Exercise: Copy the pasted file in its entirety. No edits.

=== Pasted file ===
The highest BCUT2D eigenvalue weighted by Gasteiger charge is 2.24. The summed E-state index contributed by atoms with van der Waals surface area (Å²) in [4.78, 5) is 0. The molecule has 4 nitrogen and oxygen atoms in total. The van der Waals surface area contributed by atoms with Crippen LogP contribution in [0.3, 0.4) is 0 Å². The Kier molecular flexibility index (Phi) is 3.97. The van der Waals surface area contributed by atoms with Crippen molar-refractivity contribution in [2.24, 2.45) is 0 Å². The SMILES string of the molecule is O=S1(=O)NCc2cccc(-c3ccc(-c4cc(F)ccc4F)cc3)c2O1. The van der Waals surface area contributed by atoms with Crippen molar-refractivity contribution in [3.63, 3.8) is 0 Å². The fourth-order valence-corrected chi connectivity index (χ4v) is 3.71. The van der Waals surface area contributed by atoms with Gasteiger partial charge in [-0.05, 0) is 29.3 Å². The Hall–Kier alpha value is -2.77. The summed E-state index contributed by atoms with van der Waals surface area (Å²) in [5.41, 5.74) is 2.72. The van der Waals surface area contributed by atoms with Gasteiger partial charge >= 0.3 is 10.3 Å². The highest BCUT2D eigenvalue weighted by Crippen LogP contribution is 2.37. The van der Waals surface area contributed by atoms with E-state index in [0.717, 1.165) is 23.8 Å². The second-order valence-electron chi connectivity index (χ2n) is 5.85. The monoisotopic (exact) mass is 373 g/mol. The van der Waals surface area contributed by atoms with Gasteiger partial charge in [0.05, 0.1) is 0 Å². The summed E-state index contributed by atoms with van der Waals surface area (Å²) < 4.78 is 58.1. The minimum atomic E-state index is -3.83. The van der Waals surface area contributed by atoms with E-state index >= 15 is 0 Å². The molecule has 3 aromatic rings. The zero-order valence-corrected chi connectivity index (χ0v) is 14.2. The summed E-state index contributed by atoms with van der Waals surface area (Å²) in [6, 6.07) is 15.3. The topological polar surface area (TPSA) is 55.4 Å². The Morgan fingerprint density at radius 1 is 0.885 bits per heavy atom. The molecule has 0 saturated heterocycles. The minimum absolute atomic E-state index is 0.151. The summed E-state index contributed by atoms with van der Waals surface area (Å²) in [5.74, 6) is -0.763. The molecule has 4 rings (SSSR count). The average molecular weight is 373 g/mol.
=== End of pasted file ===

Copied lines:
The highest BCUT2D eigenvalue weighted by Gasteiger charge is 2.24. The summed E-state index contributed by atoms with van der Waals surface area (Å²) in [4.78, 5) is 0. The molecule has 4 nitrogen and oxygen atoms in total. The van der Waals surface area contributed by atoms with Crippen LogP contribution in [0.3, 0.4) is 0 Å². The Kier molecular flexibility index (Phi) is 3.97. The van der Waals surface area contributed by atoms with Crippen molar-refractivity contribution in [2.24, 2.45) is 0 Å². The SMILES string of the molecule is O=S1(=O)NCc2cccc(-c3ccc(-c4cc(F)ccc4F)cc3)c2O1. The van der Waals surface area contributed by atoms with Crippen molar-refractivity contribution in [3.63, 3.8) is 0 Å². The fourth-order valence-corrected chi connectivity index (χ4v) is 3.71. The van der Waals surface area contributed by atoms with Gasteiger partial charge in [-0.05, 0) is 29.3 Å². The Hall–Kier alpha value is -2.77. The summed E-state index contributed by atoms with van der Waals surface area (Å²) in [5.41, 5.74) is 2.72. The van der Waals surface area contributed by atoms with Gasteiger partial charge >= 0.3 is 10.3 Å². The highest BCUT2D eigenvalue weighted by Crippen LogP contribution is 2.37. The van der Waals surface area contributed by atoms with E-state index in [0.717, 1.165) is 23.8 Å². The second-order valence-electron chi connectivity index (χ2n) is 5.85. The monoisotopic (exact) mass is 373 g/mol. The van der Waals surface area contributed by atoms with Gasteiger partial charge in [0.05, 0.1) is 0 Å². The summed E-state index contributed by atoms with van der Waals surface area (Å²) < 4.78 is 58.1. The minimum atomic E-state index is -3.83. The van der Waals surface area contributed by atoms with E-state index >= 15 is 0 Å². The molecule has 3 aromatic rings. The zero-order valence-corrected chi connectivity index (χ0v) is 14.2. The summed E-state index contributed by atoms with van der Waals surface area (Å²) in [6, 6.07) is 15.3. The topological polar surface area (TPSA) is 55.4 Å². The Morgan fingerprint density at radius 1 is 0.885 bits per heavy atom. The molecule has 0 saturated heterocycles. The minimum absolute atomic E-state index is 0.151. The summed E-state index contributed by atoms with van der Waals surface area (Å²) in [5.74, 6) is -0.763. The molecule has 4 rings (SSSR count). The average molecular weight is 373 g/mol.